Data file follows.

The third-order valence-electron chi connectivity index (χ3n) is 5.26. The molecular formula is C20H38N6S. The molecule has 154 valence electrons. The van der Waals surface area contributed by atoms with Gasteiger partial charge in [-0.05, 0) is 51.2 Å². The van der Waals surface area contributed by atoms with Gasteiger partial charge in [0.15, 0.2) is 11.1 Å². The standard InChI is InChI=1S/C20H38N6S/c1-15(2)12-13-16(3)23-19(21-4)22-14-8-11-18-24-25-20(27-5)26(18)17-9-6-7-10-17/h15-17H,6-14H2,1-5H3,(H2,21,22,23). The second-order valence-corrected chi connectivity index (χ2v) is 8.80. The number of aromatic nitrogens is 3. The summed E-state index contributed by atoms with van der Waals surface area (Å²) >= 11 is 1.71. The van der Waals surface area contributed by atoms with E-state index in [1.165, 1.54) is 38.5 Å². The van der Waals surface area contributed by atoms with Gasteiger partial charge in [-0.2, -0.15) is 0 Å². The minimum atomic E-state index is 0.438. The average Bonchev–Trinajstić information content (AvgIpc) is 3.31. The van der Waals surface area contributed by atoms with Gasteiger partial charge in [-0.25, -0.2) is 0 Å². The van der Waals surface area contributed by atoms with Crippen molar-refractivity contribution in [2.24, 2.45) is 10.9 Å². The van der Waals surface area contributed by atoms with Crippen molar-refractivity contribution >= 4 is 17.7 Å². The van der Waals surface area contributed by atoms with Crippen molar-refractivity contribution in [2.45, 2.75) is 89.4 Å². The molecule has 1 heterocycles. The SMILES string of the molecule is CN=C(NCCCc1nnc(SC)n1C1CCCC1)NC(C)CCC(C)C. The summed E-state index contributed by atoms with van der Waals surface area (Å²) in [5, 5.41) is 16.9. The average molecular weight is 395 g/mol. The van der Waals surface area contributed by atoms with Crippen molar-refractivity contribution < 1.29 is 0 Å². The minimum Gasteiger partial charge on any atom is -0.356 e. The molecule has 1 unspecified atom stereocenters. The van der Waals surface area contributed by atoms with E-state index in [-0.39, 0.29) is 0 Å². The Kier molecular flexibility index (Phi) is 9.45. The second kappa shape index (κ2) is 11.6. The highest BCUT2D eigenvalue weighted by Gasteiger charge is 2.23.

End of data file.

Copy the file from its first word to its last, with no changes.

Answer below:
The third-order valence-electron chi connectivity index (χ3n) is 5.26. The molecular formula is C20H38N6S. The molecule has 154 valence electrons. The van der Waals surface area contributed by atoms with Gasteiger partial charge in [-0.05, 0) is 51.2 Å². The van der Waals surface area contributed by atoms with Gasteiger partial charge in [0.15, 0.2) is 11.1 Å². The standard InChI is InChI=1S/C20H38N6S/c1-15(2)12-13-16(3)23-19(21-4)22-14-8-11-18-24-25-20(27-5)26(18)17-9-6-7-10-17/h15-17H,6-14H2,1-5H3,(H2,21,22,23). The second-order valence-corrected chi connectivity index (χ2v) is 8.80. The number of aromatic nitrogens is 3. The summed E-state index contributed by atoms with van der Waals surface area (Å²) >= 11 is 1.71. The van der Waals surface area contributed by atoms with E-state index in [1.165, 1.54) is 38.5 Å². The van der Waals surface area contributed by atoms with Gasteiger partial charge in [-0.2, -0.15) is 0 Å². The minimum atomic E-state index is 0.438. The average Bonchev–Trinajstić information content (AvgIpc) is 3.31. The van der Waals surface area contributed by atoms with Gasteiger partial charge in [-0.25, -0.2) is 0 Å². The van der Waals surface area contributed by atoms with Crippen molar-refractivity contribution in [2.24, 2.45) is 10.9 Å². The van der Waals surface area contributed by atoms with Crippen molar-refractivity contribution >= 4 is 17.7 Å². The van der Waals surface area contributed by atoms with Crippen molar-refractivity contribution in [2.45, 2.75) is 89.4 Å². The molecule has 1 heterocycles. The SMILES string of the molecule is CN=C(NCCCc1nnc(SC)n1C1CCCC1)NC(C)CCC(C)C. The summed E-state index contributed by atoms with van der Waals surface area (Å²) in [5, 5.41) is 16.9. The average molecular weight is 395 g/mol. The van der Waals surface area contributed by atoms with Crippen molar-refractivity contribution < 1.29 is 0 Å². The minimum Gasteiger partial charge on any atom is -0.356 e. The molecule has 1 unspecified atom stereocenters. The van der Waals surface area contributed by atoms with E-state index in [-0.39, 0.29) is 0 Å². The Kier molecular flexibility index (Phi) is 9.45. The second kappa shape index (κ2) is 11.6. The highest BCUT2D eigenvalue weighted by Gasteiger charge is 2.23.